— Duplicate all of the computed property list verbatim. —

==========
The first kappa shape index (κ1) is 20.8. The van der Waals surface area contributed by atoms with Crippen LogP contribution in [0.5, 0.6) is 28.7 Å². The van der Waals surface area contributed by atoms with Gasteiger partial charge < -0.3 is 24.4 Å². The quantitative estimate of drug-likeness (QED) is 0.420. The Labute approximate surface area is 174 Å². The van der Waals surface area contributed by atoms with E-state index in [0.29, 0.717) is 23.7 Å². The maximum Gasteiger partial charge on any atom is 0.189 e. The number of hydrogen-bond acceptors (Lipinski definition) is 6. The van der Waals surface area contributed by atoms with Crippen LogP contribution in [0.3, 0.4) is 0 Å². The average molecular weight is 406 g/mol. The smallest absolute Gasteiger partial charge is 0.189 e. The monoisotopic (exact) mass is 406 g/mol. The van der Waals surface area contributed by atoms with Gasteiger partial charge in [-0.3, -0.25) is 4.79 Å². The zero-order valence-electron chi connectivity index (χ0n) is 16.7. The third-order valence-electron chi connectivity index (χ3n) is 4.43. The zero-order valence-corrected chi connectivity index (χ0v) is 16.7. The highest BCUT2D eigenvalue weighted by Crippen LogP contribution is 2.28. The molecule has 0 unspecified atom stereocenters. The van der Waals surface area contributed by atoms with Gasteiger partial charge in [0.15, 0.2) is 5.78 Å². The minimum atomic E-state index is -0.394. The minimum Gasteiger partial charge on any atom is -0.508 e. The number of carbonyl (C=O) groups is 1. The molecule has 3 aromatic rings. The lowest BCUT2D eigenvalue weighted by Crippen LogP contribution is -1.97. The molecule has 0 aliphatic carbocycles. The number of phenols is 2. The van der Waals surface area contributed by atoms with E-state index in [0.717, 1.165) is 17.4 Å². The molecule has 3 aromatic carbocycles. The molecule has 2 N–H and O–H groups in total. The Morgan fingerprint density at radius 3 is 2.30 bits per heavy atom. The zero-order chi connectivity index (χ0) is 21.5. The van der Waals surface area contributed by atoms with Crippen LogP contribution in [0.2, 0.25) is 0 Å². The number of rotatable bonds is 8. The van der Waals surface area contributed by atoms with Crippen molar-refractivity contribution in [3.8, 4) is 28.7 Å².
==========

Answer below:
The first kappa shape index (κ1) is 20.8. The van der Waals surface area contributed by atoms with Crippen LogP contribution in [0.5, 0.6) is 28.7 Å². The van der Waals surface area contributed by atoms with Gasteiger partial charge < -0.3 is 24.4 Å². The quantitative estimate of drug-likeness (QED) is 0.420. The Labute approximate surface area is 174 Å². The van der Waals surface area contributed by atoms with E-state index in [0.29, 0.717) is 23.7 Å². The maximum Gasteiger partial charge on any atom is 0.189 e. The number of hydrogen-bond acceptors (Lipinski definition) is 6. The van der Waals surface area contributed by atoms with Crippen LogP contribution in [0.3, 0.4) is 0 Å². The average molecular weight is 406 g/mol. The smallest absolute Gasteiger partial charge is 0.189 e. The monoisotopic (exact) mass is 406 g/mol. The van der Waals surface area contributed by atoms with Gasteiger partial charge in [-0.3, -0.25) is 4.79 Å². The zero-order valence-electron chi connectivity index (χ0n) is 16.7. The third-order valence-electron chi connectivity index (χ3n) is 4.43. The zero-order valence-corrected chi connectivity index (χ0v) is 16.7. The highest BCUT2D eigenvalue weighted by Crippen LogP contribution is 2.28. The molecule has 0 unspecified atom stereocenters. The van der Waals surface area contributed by atoms with Gasteiger partial charge in [0.15, 0.2) is 5.78 Å². The minimum atomic E-state index is -0.394. The minimum Gasteiger partial charge on any atom is -0.508 e. The number of carbonyl (C=O) groups is 1. The molecule has 3 aromatic rings. The lowest BCUT2D eigenvalue weighted by Crippen LogP contribution is -1.97. The molecule has 0 aliphatic carbocycles. The number of phenols is 2. The van der Waals surface area contributed by atoms with E-state index in [0.717, 1.165) is 17.4 Å². The molecule has 3 aromatic carbocycles. The molecule has 2 N–H and O–H groups in total. The Morgan fingerprint density at radius 3 is 2.30 bits per heavy atom. The zero-order chi connectivity index (χ0) is 21.5. The van der Waals surface area contributed by atoms with Crippen LogP contribution in [0.2, 0.25) is 0 Å². The number of rotatable bonds is 8. The van der Waals surface area contributed by atoms with Crippen molar-refractivity contribution in [3.8, 4) is 28.7 Å².